An elaborate budget may not be realistic. It’s OK to start slowly and with small goals. Even adding a small amount to savings each week adds up over time.
Choose a budgeting method
The 80/20 budget is a good starting point since it is intended to help you build your savings. The 50/30/20 budget is another beginner-friendly option because it helps you focus on what’s important: covering essential expenses, saving, and paying off debt.
Any budgeting method can work, but it may take some experimentation to find the one that’s right for you.
Use budgeting tools and apps
Many banks offer tools to automate recurring payments and analyze your spending. You can also check out the many budgeting apps available. Check user reviews and forums to see what works best and what is reliable.
Finance gurus are constantly offering what seems like exciting new budgeting advice. While it may be tempting to switch to a new method, it’s best to stick with what works for you.
If you are a long-time user of an application or method, you have an established history that you can use to inform your decisions. If you want to try a new app or method, think about what sets it apart from what you’re doing now. Is it really better? Is it friendly? If so, make the switch slowly.
What to consider when setting a budget
Income and expenses may vary from month to month. Preparation is key to overcoming them while staying within your budget. Consider the following factors that could affect your budget.
Budgeting can become a problem for freelancers and commission workers. It could also come into play with a side business. Once all monthly budget items are covered, that money can be used to pay off debt, needs, or savings faster.
These expenses are predictable but infrequent. Examples include property taxes and periodic car maintenance. You can budget the amount in a specific month. Or, if you have less flexibility, a monthly contribution to this eventual expense might work better.
These are irregular expenses that you cannot predict, such as a visit to the hospital or damage to your home from a storm. Create an emergency fund for these items by setting aside a percentage of income or maintaining a fixed amount in your savings account.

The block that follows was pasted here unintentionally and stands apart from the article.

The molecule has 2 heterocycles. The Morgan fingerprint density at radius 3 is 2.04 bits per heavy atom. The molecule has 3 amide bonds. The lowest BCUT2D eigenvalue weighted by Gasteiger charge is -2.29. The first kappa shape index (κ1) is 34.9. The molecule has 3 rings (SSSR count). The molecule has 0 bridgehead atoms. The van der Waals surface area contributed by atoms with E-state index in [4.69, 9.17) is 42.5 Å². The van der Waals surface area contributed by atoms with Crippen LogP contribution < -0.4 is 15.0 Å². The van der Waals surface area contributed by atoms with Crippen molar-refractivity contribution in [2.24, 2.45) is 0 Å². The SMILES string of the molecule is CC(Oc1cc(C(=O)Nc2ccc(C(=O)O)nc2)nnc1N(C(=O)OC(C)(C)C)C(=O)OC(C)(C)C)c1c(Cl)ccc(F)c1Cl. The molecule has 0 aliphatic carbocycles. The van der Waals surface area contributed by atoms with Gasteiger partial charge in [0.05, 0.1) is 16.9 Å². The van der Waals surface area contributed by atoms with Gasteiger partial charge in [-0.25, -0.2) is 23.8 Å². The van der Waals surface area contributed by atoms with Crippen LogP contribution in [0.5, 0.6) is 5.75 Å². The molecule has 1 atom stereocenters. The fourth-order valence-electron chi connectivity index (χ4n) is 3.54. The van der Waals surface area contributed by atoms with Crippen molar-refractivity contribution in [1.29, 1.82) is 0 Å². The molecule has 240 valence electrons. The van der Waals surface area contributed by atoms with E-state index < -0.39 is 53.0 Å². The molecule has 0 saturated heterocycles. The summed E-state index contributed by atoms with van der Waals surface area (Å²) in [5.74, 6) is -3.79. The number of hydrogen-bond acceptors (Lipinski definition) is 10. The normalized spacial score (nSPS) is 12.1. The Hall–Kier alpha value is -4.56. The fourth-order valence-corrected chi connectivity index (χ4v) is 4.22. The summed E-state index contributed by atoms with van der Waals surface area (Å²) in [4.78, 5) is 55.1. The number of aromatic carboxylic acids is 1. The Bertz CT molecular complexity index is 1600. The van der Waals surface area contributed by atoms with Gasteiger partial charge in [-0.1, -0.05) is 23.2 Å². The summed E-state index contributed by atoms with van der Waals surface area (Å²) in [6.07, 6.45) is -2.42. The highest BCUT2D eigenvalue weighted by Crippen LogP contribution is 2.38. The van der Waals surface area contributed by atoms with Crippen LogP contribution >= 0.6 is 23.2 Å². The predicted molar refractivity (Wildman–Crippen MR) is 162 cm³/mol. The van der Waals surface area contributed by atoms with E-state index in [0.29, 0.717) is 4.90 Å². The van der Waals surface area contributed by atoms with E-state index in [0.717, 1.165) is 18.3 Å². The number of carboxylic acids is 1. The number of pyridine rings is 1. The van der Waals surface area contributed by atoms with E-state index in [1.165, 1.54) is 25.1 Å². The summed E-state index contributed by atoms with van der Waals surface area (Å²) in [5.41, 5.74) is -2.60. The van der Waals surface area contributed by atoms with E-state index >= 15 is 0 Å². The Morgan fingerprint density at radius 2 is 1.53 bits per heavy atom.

How to improve your budgeting process
When it comes to knowing how to budget and save money, you’ll find it’s an ongoing process. The best approach is to work regularly to improve your approach. Here are a few ways to do it.
Weekly and monthly monitoring
Each week, reach out to other spenders in your household to get on the same page with your income and expenses for the week.
Budgeting and forecasting should take place monthly. Look at the previous month and assess your spending against your budget. One way to do this is to:
- Create a column for your spending budget
- Create a column for your actual expenses
- Determine the percentage you spent in each category
- Calculating the difference between your budget and your actual expenses
Adjust and reassess
Use your monthly tracker to decide your budget percentages for the next month. Review the categories in which you overspent and allocate funds or reduce spending in those categories.
Build a habit
Determine if the method or app you used last month worked for you. Check your budget on a regular schedule. Set alarms or calendar appointments to monitor your budget.
Think about budget mistakes, but don’t let them hold you back. Regroup and keep going to achieve your financial goals.